The template is a very simple Google Slides presentation.  The first slide contains the task and links to the other slides on the presentation.  The subsequent slides contain critical components of the task - readings or video or simulations - and are all linked back to the original task slide.  Teachers can drop in a couple of articles and a video to create a research synthesis task.  Here is what the template looks like:

We showed some examples of ways to use the template too.  Tracy created an example where students must read articles and watch a video and write an essay about how we know that Shakespeare authored his works.  She also created an example with opposing viewpoints and asked students to conclude whether or not teachers should be armed.  I created a science example that includes a reading, an atomic structure simulation, and a video about the creation of new elements.  In this example, students answer questions in a Google Form instead of writing an essay. 

We hope that creating the template with an easy and free tool like Google Slides offers few barriers for teachers.  With a little research and a few clicks, teachers can create tasks that they weave into instruction to give students needed practice for these next generation assessments.  Teachers received the template enthusiastically.  Several started creating sample tasks during our session.  What do you think?  Is this something you would use to prepare your students for the upcoming tests?

Sunday, February 15, 2015

3 Easy Steps to Higher Quality

This week I presented a session at OETC on behalf of the Ohio Department of Education as a Network Regional Leader in Science and Technology.  My session was to focus on ways to meet the demands of Ohio's 2010 standards and next generation assessments.  ODE has provided a tool to help teachers evaluate their practice called the Quality Review Rubric.  At first glance, the QRR can be overwhelming, so I copied the language from the rubric into a word cloud generator and came up with the image at the top of this post.  The words that stand out for me are Students (right in the center where they should be), Reading, Writing, Research, Text, Investigations, Scientific, Build, Practices, Appropriate, and Level.  I showcased three tools as ways to incorporate technology while working toward improved instruction in these areas.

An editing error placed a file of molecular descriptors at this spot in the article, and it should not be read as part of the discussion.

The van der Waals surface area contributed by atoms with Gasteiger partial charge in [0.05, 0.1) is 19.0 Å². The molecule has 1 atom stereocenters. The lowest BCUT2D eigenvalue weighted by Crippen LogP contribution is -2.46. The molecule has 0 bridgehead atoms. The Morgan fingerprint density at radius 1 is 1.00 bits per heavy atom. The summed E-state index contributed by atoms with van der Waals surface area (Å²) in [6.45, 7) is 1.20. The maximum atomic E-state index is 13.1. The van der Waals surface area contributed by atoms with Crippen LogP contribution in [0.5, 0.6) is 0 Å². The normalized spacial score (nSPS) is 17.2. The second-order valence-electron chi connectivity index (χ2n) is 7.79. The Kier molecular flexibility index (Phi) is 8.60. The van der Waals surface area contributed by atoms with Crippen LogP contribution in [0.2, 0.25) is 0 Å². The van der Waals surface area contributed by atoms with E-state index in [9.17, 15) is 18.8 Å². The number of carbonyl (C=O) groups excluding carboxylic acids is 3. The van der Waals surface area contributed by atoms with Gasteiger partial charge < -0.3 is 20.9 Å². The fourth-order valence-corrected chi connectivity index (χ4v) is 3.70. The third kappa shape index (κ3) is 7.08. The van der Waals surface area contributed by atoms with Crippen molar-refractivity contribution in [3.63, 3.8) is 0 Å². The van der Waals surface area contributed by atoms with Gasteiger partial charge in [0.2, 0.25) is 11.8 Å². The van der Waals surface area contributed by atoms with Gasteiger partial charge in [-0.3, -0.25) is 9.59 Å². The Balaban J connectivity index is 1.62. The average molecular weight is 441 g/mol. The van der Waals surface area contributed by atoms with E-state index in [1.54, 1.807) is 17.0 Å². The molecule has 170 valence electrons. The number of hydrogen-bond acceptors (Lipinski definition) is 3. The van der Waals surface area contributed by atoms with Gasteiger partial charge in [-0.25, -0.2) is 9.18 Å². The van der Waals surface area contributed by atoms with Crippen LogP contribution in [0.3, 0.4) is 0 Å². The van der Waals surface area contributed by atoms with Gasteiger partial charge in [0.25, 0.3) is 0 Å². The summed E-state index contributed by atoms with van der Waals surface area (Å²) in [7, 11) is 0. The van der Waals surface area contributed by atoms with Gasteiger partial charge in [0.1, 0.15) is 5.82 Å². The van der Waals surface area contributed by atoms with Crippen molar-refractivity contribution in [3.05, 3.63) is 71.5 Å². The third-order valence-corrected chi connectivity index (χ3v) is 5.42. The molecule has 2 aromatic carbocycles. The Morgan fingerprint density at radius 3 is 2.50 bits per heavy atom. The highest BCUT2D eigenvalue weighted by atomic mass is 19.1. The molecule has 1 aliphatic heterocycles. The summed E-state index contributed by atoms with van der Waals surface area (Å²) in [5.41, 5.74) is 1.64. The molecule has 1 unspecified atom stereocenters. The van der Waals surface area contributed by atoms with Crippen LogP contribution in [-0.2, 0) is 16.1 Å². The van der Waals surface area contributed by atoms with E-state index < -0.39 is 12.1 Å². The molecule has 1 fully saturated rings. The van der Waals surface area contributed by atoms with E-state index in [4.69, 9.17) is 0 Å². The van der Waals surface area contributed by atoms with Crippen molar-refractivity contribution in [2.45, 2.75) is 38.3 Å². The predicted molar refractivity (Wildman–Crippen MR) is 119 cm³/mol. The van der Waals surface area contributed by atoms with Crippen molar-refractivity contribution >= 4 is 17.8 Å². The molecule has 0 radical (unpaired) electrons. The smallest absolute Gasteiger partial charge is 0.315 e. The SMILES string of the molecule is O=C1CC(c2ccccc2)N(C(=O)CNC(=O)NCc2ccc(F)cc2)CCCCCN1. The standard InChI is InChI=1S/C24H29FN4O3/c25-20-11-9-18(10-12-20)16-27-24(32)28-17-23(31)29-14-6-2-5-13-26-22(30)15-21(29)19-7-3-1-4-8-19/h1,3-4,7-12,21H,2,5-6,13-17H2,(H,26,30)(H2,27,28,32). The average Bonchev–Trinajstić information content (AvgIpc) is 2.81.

Tool #1:  Using ActivelyLearn to meet the Literacy Standards

I wrote about ActivelyLearn earlier this year.  There are so many things to love about this easy to use, free web tool.  Here is the video I played during my session:

Tool #2:  Using Simulations like 123D Circuits to Ready Students for Online Assessments

123D Circuits is a great circuit simulator that is free to use and includes a large toolbox of circuit components.  Many people enjoyed seeing this overview video for a fantastic tool:

Tool #3:   Using Google Forms to Differentiate Instruction

I was surprised that the greatest amount of interest in the session seemed to focus on the way I use Google Forms to differentiate instruction in my classroom.  Here is the video that I created to give a brief overview to how I use this free tool:

Several people asked if I have a template for this.  I don't.  I think it would be hard to use a template because different lessons would have different needs.  I would be happy to share one of my forms with someone, though.

Here are the slides I used during this presentation.  

Though I showcased three tools, I included slides with several other options to improve science literacy, practice using simulations, and differentiate instruction.  The images on the slides are linked to the tools they represent if you want to check some of them out.
I had a great couple of days at OETC and enjoyed meeting many science teachers at this session.  Later this week I will share the slides from my second session too.